Michael Benevento: I mean, it's changed a lot. I mean, only in the last few years, I guess we moved into this building in 2010 and when we moved in like a lot of the buildings around us were vacant and we kind of watched the buildings around us collapsing. I mean like when a couple years after being here we felt like the floors from the building next to us fall in like an earthquake and like the elevator shaft fall off of a building into the alleyway. And now a lot of the buildings around us are like construction sites or like apartment buildings. And so it's kind of, I guess, drastically changed the last few years.

Julianne Hamilton: This current was in this location before the Bromo Arts District was designated. I think that having being in the Arts District is like, wonderful. I'm actually on the board of the Bromo Arts District. And I think that the Bromo District has done a great job of bringing these spaces together and letting people know that they're all here in this concentration. Because Baltimore is such a city of artists in general. But, um, I think things like the Bromo Art Walk, which happens twice a year, really let people come out and see how much is going on right around us. And I think also it's really helpful that the Bromo Art District provides funding to spaces for that. They don't just suggest, it would be great if you did something. They actually provide the means for spaces to do it, because a lot of these spaces are more DIY spaces. having that funding lets them actually, like, facilitate, like, really special free programming on those days.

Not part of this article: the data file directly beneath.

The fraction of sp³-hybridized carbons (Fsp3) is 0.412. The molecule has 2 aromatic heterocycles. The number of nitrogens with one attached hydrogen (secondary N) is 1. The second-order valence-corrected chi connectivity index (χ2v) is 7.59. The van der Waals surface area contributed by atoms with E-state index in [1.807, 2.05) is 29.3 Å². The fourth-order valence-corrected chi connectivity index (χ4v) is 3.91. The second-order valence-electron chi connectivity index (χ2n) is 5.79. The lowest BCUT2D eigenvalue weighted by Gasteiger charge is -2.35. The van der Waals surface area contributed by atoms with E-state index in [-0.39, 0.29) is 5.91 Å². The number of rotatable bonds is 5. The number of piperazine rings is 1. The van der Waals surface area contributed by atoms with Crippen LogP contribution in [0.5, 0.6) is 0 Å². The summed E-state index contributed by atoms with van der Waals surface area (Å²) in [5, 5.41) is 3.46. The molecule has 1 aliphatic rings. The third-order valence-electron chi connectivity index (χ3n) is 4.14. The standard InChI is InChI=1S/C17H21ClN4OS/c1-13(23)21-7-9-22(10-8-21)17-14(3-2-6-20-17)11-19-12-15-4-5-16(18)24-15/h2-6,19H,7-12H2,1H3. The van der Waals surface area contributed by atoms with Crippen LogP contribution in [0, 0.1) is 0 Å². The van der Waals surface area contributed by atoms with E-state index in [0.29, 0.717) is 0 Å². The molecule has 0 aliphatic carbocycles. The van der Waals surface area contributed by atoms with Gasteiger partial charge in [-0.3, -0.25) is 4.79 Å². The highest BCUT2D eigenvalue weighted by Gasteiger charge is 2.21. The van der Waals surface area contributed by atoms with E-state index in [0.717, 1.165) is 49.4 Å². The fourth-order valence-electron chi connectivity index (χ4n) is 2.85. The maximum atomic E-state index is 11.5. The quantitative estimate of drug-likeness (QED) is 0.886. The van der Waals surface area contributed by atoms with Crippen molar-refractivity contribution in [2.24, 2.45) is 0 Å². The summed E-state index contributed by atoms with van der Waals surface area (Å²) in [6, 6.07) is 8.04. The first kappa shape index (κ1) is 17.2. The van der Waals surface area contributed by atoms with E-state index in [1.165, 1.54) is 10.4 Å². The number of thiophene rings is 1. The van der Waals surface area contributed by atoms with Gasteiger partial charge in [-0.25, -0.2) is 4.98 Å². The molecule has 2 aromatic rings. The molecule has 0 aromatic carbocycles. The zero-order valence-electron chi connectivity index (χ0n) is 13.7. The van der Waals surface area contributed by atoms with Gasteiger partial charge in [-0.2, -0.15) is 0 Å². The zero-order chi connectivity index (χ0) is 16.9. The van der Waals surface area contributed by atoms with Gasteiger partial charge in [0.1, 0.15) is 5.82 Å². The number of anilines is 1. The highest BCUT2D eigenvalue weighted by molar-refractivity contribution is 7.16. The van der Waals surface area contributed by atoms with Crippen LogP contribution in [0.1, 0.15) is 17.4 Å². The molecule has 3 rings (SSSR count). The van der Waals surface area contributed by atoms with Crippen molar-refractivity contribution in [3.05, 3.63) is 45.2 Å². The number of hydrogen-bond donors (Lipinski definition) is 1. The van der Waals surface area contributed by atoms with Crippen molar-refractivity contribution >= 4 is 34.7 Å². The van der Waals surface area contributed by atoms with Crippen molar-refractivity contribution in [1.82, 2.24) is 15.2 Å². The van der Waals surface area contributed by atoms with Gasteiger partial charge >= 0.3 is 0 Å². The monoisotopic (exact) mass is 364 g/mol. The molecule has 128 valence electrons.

Michael Benevento: Artists stipends, like, a lot of the spaces are volunteer run. And so like, if there's funding, like the artists performing can just get a flat rate versus like charging an admission to get paid.

Rob Lee: And I think sort of like the two of you being artists being, you know, around that kind of having that perspective, like in doing, you know, this podcast and doing things that are offshoots of it, you know, the. It's like you guys, you know, that are in these sort of offshoots. It's like it's hyper professional, it's hyper this, it's hyper that. And that support isn't there. It's like you're left to your own devices. And it's like, I'm bringing the audience and bringing the idea. I'm bringing the programming. It's like I always do a lot of things. And, you know, being there, it just kind of like. really not wanting to leave when I was at a fantasy machine and want to just hang out longer. I was like, actually, I would like to do an event here. You know, that's the way that I was looking at it versus, hey, you know, we have this lighting. It's like, no, no, no. DIY is more of my speed. This is more of my setup. You're around the people and you're with the people. There's a bar. And this place looks really cool. It feels like there's creativity here versus this buttoned up thing that just kind of is, it's a term that I use called artificial vibes. Those places feel like artificial, whereas, you know, my experience at Current Space, it hasn't. It feels like this is like a real vibe. This is a real like energy. And the people that are supposed to be here are here. And this is dope.